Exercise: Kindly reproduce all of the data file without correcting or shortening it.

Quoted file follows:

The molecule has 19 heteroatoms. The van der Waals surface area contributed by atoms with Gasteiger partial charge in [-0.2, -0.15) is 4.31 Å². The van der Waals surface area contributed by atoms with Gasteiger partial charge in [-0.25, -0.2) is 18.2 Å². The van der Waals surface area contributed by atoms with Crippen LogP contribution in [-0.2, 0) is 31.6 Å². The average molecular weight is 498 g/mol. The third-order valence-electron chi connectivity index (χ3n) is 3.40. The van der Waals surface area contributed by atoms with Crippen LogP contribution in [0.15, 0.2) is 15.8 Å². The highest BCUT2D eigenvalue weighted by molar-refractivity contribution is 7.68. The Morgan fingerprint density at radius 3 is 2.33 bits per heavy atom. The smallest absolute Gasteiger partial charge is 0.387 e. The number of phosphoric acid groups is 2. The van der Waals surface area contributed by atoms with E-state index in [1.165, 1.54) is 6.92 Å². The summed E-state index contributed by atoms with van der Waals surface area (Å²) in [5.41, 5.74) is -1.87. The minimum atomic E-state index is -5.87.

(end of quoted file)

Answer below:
The molecule has 19 heteroatoms. The van der Waals surface area contributed by atoms with Gasteiger partial charge in [-0.2, -0.15) is 4.31 Å². The van der Waals surface area contributed by atoms with Gasteiger partial charge in [-0.25, -0.2) is 18.2 Å². The van der Waals surface area contributed by atoms with Crippen LogP contribution in [-0.2, 0) is 31.6 Å². The average molecular weight is 498 g/mol. The third-order valence-electron chi connectivity index (χ3n) is 3.40. The van der Waals surface area contributed by atoms with Crippen LogP contribution in [0.15, 0.2) is 15.8 Å². The highest BCUT2D eigenvalue weighted by molar-refractivity contribution is 7.68. The Morgan fingerprint density at radius 3 is 2.33 bits per heavy atom. The smallest absolute Gasteiger partial charge is 0.387 e. The number of phosphoric acid groups is 2. The van der Waals surface area contributed by atoms with E-state index in [1.165, 1.54) is 6.92 Å². The summed E-state index contributed by atoms with van der Waals surface area (Å²) in [5.41, 5.74) is -1.87. The minimum atomic E-state index is -5.87.